July 30 (Bloomberg) -- Vietnam’s government bonds gained, with the three-year yield sliding the most since May, after the central bank forecast lower inflation and borrowing costs by the end of the year. The dong was little changed.
Interest rates on the dong deposits could drop below 8 percent if annual inflation slows to less than 7 percent by year-end, according to a statement on the government website yesterday that cited Governor Nguyen Van Binh. The cost of some preferential loans may fall to levels below 10 percent in 2013, Binh said. The government had previously forecast 2012 inflation at 7 percent to 8 percent.
“This could be a hint from the governor that the central bank may reduce the dong deposit rate to below 8 percent from the current 9 percent,” said Nguyen Duc Hai, Ho Chi Minh City-based portfolio manager at Manulife Asset Management. The forecast has fuelled bond demand, according to Hai.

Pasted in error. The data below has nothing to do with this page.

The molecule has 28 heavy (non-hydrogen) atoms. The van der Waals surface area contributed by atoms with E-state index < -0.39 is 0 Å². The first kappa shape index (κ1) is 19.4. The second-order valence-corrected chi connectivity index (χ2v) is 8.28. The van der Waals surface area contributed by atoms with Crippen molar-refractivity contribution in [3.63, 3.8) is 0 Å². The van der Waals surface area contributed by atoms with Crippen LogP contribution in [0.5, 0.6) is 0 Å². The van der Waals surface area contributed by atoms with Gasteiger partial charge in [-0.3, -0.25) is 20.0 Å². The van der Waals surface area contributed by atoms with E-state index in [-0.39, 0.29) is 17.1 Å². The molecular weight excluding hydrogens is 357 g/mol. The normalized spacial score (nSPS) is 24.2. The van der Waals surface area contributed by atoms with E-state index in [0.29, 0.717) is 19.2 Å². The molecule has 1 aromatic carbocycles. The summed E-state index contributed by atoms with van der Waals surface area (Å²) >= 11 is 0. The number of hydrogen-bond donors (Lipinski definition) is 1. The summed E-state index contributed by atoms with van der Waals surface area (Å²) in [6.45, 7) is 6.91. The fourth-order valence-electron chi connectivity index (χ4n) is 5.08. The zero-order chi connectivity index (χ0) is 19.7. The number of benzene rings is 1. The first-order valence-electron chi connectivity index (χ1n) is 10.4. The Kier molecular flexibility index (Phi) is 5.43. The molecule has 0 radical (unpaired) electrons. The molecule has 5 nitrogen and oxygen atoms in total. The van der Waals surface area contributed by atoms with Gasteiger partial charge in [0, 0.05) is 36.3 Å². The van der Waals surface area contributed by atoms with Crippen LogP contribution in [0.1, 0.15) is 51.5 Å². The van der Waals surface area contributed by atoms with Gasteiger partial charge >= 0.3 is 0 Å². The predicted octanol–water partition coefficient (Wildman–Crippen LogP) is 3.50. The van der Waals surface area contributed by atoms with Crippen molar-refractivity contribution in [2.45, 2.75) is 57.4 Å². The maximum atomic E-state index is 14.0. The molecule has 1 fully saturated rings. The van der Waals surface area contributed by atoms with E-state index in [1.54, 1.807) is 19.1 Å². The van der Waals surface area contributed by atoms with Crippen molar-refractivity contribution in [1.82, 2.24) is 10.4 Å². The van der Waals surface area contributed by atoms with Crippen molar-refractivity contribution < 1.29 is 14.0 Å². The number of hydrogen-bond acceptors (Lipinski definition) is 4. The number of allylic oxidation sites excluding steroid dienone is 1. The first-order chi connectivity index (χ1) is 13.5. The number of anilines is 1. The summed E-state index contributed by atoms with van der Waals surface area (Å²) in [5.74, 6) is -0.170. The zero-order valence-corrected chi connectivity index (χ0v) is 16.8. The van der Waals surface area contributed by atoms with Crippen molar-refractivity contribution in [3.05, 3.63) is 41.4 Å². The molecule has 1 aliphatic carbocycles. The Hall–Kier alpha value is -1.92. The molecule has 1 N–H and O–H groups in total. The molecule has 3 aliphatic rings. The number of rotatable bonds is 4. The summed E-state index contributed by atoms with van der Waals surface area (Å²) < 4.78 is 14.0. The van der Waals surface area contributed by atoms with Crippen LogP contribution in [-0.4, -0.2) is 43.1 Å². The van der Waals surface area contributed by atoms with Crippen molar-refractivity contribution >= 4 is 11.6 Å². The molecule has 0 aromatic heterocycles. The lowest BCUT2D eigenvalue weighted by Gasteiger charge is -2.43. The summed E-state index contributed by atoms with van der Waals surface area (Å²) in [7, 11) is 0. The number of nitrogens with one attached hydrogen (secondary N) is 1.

The three-year yield fell 20 basis points, or 0.20 percentage point, to 9.52 percent, the biggest one-day decline since May 15, according to a daily fixing from banks compiled by Bloomberg.
The dong traded 20,865 per dollar as of 3:14 p.m. in Hanoi, compared with 20,868 last week, according to data compiled by Bloomberg. The State Bank of Vietnam set its reference rate at 20,828, unchanged since Dec. 26, according to its website. The currency is allowed to trade as much as 1 percent on either side of the rate.
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